Health Facts

Less pain, more gain after exercise with beetroot juice

Drinking beetroot juice after exercise reduces muscle soreness and helps your muscles recover, according to new research from Northumbria University, published in this month’s European Journal of Applied Physiology (EJAP). The authors suggested that the nitrates and betalains in beetroot juice, which have been shown to act as antioxidants, might have aided exercise recovery by preserving muscle function and reducing inflammation.

Read more here

beetroot sugar content

Sugar rush

Beetroot has one of the highest sugar contents of any vegetable. Up to 10 per cent of beetroot is sugar, but it is released slowly into the body rather than the sudden rush that results from eating chocolate.

Beetroot is virtually fat free and low in calories. Although it has a ‘medium’ GI (Glycaemic Index) of 64, It has an extremely low GL (Glycaemic Load) of 2.9 which means it’s converted into sugars very slowly and therefore helps to keep blood sugar levels stable.

To juice or not to juice?

Did you know that eating 200g of cooked beetroot provides the same health benefits as drinking 500ml of juice? So whether you are juicer or a snacker you can easily get your 5-a-day with beetroot!

beetroot and heart health

Reducing blood pressure

The high content of nitrates in beetroot produce a gas called nitric oxide in the blood which widens blood vessels and helps to lower blood pressure.

Research has shown that beetroot can help reduce blood pressure as well as its associated risks such as heart attacks and strokes. This is because the high content of nitrates in beetroot produce a gas called nitric oxide in the blood which widens blood vessels and lowers blood pressure. A daily dose of 250ml of beetroot juice or 1 to 2 cooked beetroot (approx. 100g) can help dramatically reduce blood pressure and its associated risks. For more information on heart health, help, facts and lifestyle advice, visit the British Heart Foundation.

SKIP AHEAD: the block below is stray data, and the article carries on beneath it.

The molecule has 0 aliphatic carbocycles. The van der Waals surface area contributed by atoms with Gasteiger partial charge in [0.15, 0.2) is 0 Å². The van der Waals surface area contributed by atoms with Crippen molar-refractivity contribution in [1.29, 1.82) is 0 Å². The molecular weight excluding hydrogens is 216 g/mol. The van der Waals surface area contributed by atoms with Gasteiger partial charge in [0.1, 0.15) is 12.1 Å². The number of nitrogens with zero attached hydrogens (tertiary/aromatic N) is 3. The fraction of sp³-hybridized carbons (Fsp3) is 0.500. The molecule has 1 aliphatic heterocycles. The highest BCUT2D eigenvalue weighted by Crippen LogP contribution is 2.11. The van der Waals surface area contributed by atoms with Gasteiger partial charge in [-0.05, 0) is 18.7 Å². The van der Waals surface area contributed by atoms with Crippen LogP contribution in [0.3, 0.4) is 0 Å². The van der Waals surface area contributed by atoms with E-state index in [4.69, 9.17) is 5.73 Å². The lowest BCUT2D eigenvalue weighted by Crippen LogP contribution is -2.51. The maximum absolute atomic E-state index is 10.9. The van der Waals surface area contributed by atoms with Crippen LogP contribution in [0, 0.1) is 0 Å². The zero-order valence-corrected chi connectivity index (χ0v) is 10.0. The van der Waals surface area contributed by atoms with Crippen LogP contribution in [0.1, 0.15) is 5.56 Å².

Beetroot is either loved or hated – mostly the latter I suspect, because in this country people have a surfeit of it doused in strong vinegar. But its lovers know of its earthy charm and delicious but distinctive flavour.

Delia Smith

antioxidants in beetroot

The power of antioxidants

Betacyanin, the pigment that gives beetroot its colour, is also an antioxidant.

Antioxidants are believed to help reduce the oxidation of LDL cholesterol, in turn protecting artery walls and reducing the risk of heart disease and stroke.

Betacyanin, the pigment that gives beetroot its colour, is also an antioxidant. Antioxidants are believed to help reduce the oxidation of LDL cholesterol, in turn protecting artery walls and reducing the risk of heart disease and stroke.